• 1
    I simply disagree. It is not what this site is here to provide. Just because the word "food" is in the title of this site doesn't mean that every topic which relates to food is wanted here. – hobodave Jul 28 '10 at 17:39
  • How can information about finding regionally unique, "wildcrafted" ingredients be off-topic? It borders on "too local" but plenty of ingredients are not isolated to a single area, and these ingredients can be the essence of fresh, unprocessed, authentic, and good-tasting. – Ocaasi Jul 28 '10 at 17:47
  • 2
    It just is. I explain my reasons in my answer above and will not repeat them here. Also, horticulture is off-topic here as well. "Shopping" can also potentially off topic depending how it's asked. Though you don't mention it, Health is also off-topic. There are a handful of meta discussions on some of these topics and example questions for most, if not all, in the area51 sample questions. This is the first time "foraging" has come up and it looks as if this thread will help decide where we come down on it. I understand your point of view and disagree. – hobodave Jul 28 '10 at 20:06
  • 1
    If it is connected to cooking, practically asked, and might be useful to readers, we should include it. Mushrooms, truffles, some herbs, fruits, berries, even, theoretically, hunted game could be tangentially on topic. What about how to dress, store, or cook venison? It's all food selection and prep. Foraging is a hot fad in the food world, not just among survivalists; we shouldn't rule it off-topic outright. Health, too, is relevant if it's cooking-related and not "weight-loss" related. "What's a low-fat breakfast," is lame but "what's an alternative to mayonnaise on a sandwich" isn't. – Ocaasi Jul 28 '10 at 20:25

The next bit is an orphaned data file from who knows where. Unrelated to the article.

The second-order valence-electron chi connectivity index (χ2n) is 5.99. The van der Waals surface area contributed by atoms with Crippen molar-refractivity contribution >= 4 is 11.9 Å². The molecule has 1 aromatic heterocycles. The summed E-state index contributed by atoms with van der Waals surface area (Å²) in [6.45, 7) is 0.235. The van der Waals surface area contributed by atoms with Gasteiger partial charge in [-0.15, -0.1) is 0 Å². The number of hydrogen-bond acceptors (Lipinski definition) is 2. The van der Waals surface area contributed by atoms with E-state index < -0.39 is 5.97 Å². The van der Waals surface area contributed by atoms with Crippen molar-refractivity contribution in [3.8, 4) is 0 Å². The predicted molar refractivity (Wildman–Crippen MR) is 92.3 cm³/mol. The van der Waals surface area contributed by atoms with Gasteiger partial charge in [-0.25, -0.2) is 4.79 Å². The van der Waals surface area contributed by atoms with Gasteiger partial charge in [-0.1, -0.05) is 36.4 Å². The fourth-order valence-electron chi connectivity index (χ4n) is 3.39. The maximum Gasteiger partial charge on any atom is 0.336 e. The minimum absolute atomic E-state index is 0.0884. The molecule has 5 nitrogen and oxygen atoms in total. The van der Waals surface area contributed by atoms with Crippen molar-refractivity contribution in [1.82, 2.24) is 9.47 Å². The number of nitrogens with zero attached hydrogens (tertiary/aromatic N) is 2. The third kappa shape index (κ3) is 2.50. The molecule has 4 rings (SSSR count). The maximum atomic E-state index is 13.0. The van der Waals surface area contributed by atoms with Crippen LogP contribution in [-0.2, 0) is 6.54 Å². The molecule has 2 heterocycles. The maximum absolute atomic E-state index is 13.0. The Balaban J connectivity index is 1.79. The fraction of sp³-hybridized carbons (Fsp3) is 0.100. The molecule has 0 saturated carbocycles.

• 1
    ...Foraging isn't just about will this kill me, but where can I find this, how can I make it delicious, and which varieties are best. – Ocaasi Jul 28 '10 at 20:25
  • 1
    @Ocaasi, under that definition questions about growing food would be on topic, something that I would be against. What about questions about breeding plants for specific food purposes? Where would you draw the line? I think 'where Can I find this?' and 'will this kill me?' would be off topic, but the other 2 could be ok in the right context, they are nothing to do with foraging though. – Sam Holder Jul 28 '10 at 20:30
  • Phrasing and context will matter. "How do I incorporate local or seasonal food into menu-planning?" is a serious question that serious chefs ask all the time. "Which variety of basil grows best in an herb garden in the south" doesn't strike me as crazy. I think it's better to have people ask it. Outside the line would involve plant breeding, genetics, classifications of species, specific techniques for gathering, hunting, or growing, or anything too regional to be useful for most readers. In short, "would a chef benefit from knowing this?" seems a good benchmark. – Ocaasi Jul 28 '10 at 20:42
  • @Ocaasi: "doesn't strike me as crazy." The issue is not whether it's a crazy or bad question but rather whether this is the place to ask it. Questions about farming are not crazy but are not part and parcel of the site so foraging questions may fall in the same category for the same reasons. A chef running his own restaurant would benefit from knowing how better to do double entry book-keeping but that doesn't make it apropos for the site. – Jared Updike Jul 28 '10 at 21:58